Diabetes: The Impossible Truth?

Melinda Seed writes for Twice Diabetes
Melinda Seed writes for Twice Diabetes

Browsing in a second-hand book store the other day I stumbled upon a little book about diabetes . It was old and yellowing, yet “The Allen Treatment of Diabetes” looked promising. The dust jacket touted significant improvements in diabetes outcomes with this method and it acknowledged the crucial role of self-management. The endorsements from esteemed professionals assured me this was no book of quackery. Dr Hill’s motivating words were emblazoned on the cover:

There is scarcely a disease in which good or bad treatment is so important as in diabetes; there is NO disease in which there is so much chance for the patient to do his part and to help himself by intelligent co-operation” Dr L Hill M.D.

A little into the book, patient responsibility is reinforced:

“If this treatment is to be successful, it is absolutely necessary for the patient to adhere very strictly to the diets, and to measure out everything very carefully.”

This all has a familiar ring to it doesn’t it?  Sure the wording’s a bit old-fashioned but  this is the same message diabetics hear every day. Managing your diabetes is in your hands, if you do the right thing all will be well, you will be “successful”.

Well here’s the kicker, this book was published before insulin had been discovered.  What this book offers is the very best treatment for diabetes prior to the discovery of insulin, and that was a starvation diet.*

It’s then that I start wondering about how little has actually changed since then. As was the case almost 100 years ago, success is supposedly in our hands, if we measure our basals and boluses very carefully, measure our bgl frequently and count our carbs and exercise sufficiently then we too can have “success”.  Our definition of success has changed of course, survival was what it used to be about, now it’s about low HBA1cs and being able to boast in our twitter handles & facebook that we are complication free.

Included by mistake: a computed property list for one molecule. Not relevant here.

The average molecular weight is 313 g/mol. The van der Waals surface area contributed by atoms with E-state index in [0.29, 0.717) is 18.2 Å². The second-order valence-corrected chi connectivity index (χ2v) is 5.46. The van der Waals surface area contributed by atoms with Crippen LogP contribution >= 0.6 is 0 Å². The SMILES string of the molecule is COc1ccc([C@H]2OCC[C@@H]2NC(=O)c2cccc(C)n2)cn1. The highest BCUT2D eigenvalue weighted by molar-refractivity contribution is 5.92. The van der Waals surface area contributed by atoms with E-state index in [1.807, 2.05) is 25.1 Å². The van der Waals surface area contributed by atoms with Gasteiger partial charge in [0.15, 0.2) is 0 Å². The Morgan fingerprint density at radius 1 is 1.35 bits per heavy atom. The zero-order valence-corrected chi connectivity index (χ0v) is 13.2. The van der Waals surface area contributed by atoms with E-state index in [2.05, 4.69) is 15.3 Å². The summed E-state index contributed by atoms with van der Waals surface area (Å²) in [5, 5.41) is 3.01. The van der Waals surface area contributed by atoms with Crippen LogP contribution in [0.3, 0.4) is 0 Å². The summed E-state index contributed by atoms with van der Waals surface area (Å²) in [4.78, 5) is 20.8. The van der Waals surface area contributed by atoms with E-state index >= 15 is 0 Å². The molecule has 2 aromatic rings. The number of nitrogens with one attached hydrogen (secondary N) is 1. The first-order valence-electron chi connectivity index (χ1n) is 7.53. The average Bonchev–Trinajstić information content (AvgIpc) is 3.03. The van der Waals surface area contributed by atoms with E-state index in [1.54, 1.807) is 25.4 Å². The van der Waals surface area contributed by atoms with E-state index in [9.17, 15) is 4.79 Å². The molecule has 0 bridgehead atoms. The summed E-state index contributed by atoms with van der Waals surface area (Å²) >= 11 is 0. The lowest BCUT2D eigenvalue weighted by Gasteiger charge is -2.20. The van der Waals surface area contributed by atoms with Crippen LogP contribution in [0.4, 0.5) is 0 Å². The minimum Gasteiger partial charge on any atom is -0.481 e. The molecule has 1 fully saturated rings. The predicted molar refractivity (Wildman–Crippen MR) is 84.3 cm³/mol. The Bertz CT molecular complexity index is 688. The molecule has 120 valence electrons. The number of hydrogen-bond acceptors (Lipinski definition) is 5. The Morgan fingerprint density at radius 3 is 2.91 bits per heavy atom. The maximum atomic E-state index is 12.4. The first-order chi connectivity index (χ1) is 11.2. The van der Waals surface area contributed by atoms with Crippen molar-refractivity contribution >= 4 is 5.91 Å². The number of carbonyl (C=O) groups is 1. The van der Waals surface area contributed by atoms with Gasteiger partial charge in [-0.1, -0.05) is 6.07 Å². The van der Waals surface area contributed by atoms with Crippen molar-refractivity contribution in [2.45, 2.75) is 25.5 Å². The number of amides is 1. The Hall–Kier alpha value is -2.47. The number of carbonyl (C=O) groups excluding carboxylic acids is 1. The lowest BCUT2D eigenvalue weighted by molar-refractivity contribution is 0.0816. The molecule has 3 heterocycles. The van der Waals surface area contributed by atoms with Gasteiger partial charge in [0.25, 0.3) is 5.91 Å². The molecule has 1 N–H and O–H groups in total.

I-am-a-failureAre those of us who’ve encountered complications “failures” because we didn’t self-manage adequately or are we trying to succeed at an impossible task, just like those type 1s on starvation diets many years ago?  I’d really like to hear your thoughts and/or experiences on this issue, please share by commenting.

Reference: Hill, L.W. & Eckman, R.S. (1921) The Allen (Starvation) Treatment of Diabetes W.M.Leonard Boston.

*This treatment was pioneered by Dr Allen of the Rockerfeller Institute Hospital and used by diabetes pioneer Elliot Joslin.  Patients at the Massachusetts General Hospital where the author, Dr Hill worked had to adhere to a starvation diet. At first they were given only clear broth or black coffee for three days moving onto a tablespoon of thrice-cooked vegetables and a nip of brandy three times a day and by day 15, graduating to 10 grams of carb and 1,200 calories (cream and butter feature as well as lean meat and vegetables).

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